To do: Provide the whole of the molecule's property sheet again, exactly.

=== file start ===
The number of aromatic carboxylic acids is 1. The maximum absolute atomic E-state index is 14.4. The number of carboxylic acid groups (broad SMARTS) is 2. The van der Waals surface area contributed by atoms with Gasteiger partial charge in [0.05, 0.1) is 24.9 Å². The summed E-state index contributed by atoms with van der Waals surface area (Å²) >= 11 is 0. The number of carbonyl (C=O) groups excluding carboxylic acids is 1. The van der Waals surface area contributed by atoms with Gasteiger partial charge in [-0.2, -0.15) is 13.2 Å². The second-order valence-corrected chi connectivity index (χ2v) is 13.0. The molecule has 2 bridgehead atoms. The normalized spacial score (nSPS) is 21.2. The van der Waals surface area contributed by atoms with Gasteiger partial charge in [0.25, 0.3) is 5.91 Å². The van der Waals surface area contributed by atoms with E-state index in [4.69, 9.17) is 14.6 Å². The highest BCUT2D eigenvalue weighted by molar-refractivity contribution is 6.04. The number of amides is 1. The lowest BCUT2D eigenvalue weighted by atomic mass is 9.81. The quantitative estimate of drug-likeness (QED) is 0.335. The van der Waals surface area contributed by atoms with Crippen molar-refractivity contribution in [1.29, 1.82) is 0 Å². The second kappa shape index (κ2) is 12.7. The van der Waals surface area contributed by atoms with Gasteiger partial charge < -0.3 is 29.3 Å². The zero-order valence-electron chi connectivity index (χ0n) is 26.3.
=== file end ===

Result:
The number of aromatic carboxylic acids is 1. The maximum absolute atomic E-state index is 14.4. The number of carboxylic acid groups (broad SMARTS) is 2. The van der Waals surface area contributed by atoms with Gasteiger partial charge in [0.05, 0.1) is 24.9 Å². The summed E-state index contributed by atoms with van der Waals surface area (Å²) >= 11 is 0. The number of carbonyl (C=O) groups excluding carboxylic acids is 1. The van der Waals surface area contributed by atoms with Gasteiger partial charge in [-0.2, -0.15) is 13.2 Å². The second-order valence-corrected chi connectivity index (χ2v) is 13.0. The molecule has 2 bridgehead atoms. The normalized spacial score (nSPS) is 21.2. The van der Waals surface area contributed by atoms with Gasteiger partial charge in [0.25, 0.3) is 5.91 Å². The van der Waals surface area contributed by atoms with E-state index in [4.69, 9.17) is 14.6 Å². The highest BCUT2D eigenvalue weighted by molar-refractivity contribution is 6.04. The number of amides is 1. The lowest BCUT2D eigenvalue weighted by atomic mass is 9.81. The quantitative estimate of drug-likeness (QED) is 0.335. The van der Waals surface area contributed by atoms with Crippen molar-refractivity contribution in [1.29, 1.82) is 0 Å². The second kappa shape index (κ2) is 12.7. The van der Waals surface area contributed by atoms with Gasteiger partial charge < -0.3 is 29.3 Å². The zero-order valence-electron chi connectivity index (χ0n) is 26.3.